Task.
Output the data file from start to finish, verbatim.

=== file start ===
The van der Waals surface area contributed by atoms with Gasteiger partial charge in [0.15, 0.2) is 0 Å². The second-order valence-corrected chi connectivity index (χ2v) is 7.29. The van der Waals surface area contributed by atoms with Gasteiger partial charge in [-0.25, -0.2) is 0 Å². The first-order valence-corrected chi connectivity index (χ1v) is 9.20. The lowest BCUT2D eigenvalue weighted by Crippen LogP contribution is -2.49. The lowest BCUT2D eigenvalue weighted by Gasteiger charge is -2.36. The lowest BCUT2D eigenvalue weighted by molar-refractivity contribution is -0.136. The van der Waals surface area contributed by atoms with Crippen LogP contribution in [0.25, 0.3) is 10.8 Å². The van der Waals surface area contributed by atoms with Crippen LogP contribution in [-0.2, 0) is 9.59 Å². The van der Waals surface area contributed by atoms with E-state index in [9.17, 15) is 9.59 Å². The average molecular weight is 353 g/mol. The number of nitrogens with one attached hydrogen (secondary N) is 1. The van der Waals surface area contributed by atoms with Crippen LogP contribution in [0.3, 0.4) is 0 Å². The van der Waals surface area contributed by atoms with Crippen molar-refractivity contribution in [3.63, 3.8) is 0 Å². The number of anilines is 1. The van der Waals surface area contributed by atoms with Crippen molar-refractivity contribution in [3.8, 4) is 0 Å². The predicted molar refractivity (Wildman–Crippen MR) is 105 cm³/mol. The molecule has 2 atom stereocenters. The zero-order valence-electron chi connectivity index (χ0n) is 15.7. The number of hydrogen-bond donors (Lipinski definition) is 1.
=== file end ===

The van der Waals surface area contributed by atoms with Gasteiger partial charge in [0.15, 0.2) is 0 Å². The second-order valence-corrected chi connectivity index (χ2v) is 7.29. The van der Waals surface area contributed by atoms with Gasteiger partial charge in [-0.25, -0.2) is 0 Å². The first-order valence-corrected chi connectivity index (χ1v) is 9.20. The lowest BCUT2D eigenvalue weighted by Crippen LogP contribution is -2.49. The lowest BCUT2D eigenvalue weighted by Gasteiger charge is -2.36. The lowest BCUT2D eigenvalue weighted by molar-refractivity contribution is -0.136. The van der Waals surface area contributed by atoms with Crippen LogP contribution in [0.25, 0.3) is 10.8 Å². The van der Waals surface area contributed by atoms with Crippen LogP contribution in [-0.2, 0) is 9.59 Å². The van der Waals surface area contributed by atoms with E-state index in [9.17, 15) is 9.59 Å². The average molecular weight is 353 g/mol. The number of nitrogens with one attached hydrogen (secondary N) is 1. The van der Waals surface area contributed by atoms with Crippen LogP contribution in [0.3, 0.4) is 0 Å². The van der Waals surface area contributed by atoms with Crippen molar-refractivity contribution in [3.63, 3.8) is 0 Å². The number of anilines is 1. The van der Waals surface area contributed by atoms with Crippen molar-refractivity contribution in [3.8, 4) is 0 Å². The predicted molar refractivity (Wildman–Crippen MR) is 105 cm³/mol. The molecule has 2 atom stereocenters. The zero-order valence-electron chi connectivity index (χ0n) is 15.7. The number of hydrogen-bond donors (Lipinski definition) is 1.